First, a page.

Sunday, July 27, 2014

Giancarlo Stanton: could the Yankees just buy his contract? Caveat emptor.

In the late 1970s I thought the three young big boppers were: Jim Rice, Dave Parker and George Foster.  Today I think they are Mike TroutGiancarlo Stanton and Bryce Harper.  Trout has already signed a big contract extension with the Angels and Harper is a left handed batter, Stanton a righty like Trout.  My rule of thumb: when in doubt, go with the righty.  72% of pitches are thrown by righties and 63% of plate appearances are by righties.  A righty batter who plays a lot must be able to hit righty pitchers.  Not so for a lefty batter against lefty pitchers.  See Ryan Howard.

Harper's career OPS against:
righties: .871
lefties: .718

Giancarlo Stanton in Busch Stadium May 5, 2011
by d-deee  via Wikimedia Commons
So Stanton is the target big bopper for the Yankees.  Although Stanton is the oldest of the three, he's won't be 25 until Nov. 8.  The earliest Stanton can become a free agent is 2017.  But 2015 is his earliest arbitration year and he is likely to get a big pay increase from his 2014 compensation of $6.5 million.  His Marlins team may not want to pay him, especially if it seems unlikely that Stanton would sign a contract extension with the Marlins.

Stanton was born in Panorama City, CA and attended Notre Dame High School (Sherman Oaks, CA).  So he's a California guy and may want to return there.  His California  options:

Dodgers: already with too many overpaid outfielders
Giants: maybe
As: probably would not want to pay him
Angels: already paying first baseman Albert Pujols and outfielders Trout and Josh Hamilton
Padres: are you kidding?

So, what about the New York Yankees?  I've about given up on the Steinbrenners.  They're too dumb and unimaginative to compete within the spirit of the soft salary cap, which they have exceeded each of the past 12 seasons, far more than all other teams combined.  In other words, the other teams can compete within the limits but the Yankees cannot.  And the Yankees are locked in a downward spiral from which they cannot escape.  They continue to spend more and get older but not better.  The Yankee minor league players are not good enough to tempt the Marlins to trade Stanton.  The only hope is for the Yankees is to do what they have done since George Steinbrenner got controlling interest in the team in 1973: bludgeon the opposition into submission by spending obscene amounts of money to improve.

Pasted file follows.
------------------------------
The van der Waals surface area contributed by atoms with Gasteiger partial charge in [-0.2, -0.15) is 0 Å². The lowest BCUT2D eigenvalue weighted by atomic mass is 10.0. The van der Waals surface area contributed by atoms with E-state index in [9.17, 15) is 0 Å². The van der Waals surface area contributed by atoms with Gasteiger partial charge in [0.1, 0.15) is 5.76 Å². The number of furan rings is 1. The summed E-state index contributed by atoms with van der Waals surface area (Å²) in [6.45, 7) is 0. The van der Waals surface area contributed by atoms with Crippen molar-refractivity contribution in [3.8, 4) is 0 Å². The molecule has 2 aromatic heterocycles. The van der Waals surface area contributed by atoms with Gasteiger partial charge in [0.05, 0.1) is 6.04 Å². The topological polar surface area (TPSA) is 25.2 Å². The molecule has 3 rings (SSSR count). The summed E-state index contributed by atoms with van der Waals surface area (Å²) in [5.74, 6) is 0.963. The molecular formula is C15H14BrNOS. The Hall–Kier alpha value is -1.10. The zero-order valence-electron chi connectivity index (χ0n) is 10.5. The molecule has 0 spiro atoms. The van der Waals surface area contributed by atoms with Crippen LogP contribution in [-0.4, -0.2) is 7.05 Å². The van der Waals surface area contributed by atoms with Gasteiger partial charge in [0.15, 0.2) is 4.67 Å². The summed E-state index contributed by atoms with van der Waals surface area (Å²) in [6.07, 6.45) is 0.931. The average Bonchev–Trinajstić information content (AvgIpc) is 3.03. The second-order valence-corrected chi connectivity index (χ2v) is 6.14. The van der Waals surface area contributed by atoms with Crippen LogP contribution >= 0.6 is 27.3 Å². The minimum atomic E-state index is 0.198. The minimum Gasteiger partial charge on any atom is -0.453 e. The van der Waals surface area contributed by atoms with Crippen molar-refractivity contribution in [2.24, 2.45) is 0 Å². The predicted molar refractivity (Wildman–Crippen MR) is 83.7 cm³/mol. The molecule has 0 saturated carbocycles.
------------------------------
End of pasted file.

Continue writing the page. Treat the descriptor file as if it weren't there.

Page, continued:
Should rich teams be allowed to buy players from poor teams?  Thursday, July 3, 2014

Bowie Kuhn was the fifth Commissioner of Major League Baseball from February 4, 1969, to September 30, 1984.  Kuhn basically stopped significant player sales ...

The main supporting argument for blocking such sales is that teams would buy championships.  But that argument has been prevalent for decades, pretty much form the start of free agency ...
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Blemished Club’s Playoff Bid Relies on a Mound Makeover  JULY 26, 2014
by Tyler Kepner  The New York Times

The Yankees included cash in all five transactions, and lost two fringe major leaguers and one prospect...

The Yankees had the will to land an All-Star, like Jeff Samardzija, but not the prospects. They would have the cash to grab a big name like Cliff Lee — if his elbow holds up — in an August waiver deal.
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It appears that the policy is eroding while commissioner Allan Huber "Bud" Selig sleeps.  The Yankees probably would have to wait until Selig officially leaves office in January 2015.  Plus, the Steinbrenner kids don't want to be outcasts in their social circles and bend the rules in order to really compete.  They'd rather continue to try to fool some of the people some of the time with ever increasing and meaningless ceremonies.

Caveat emptor: let the buyer beware.

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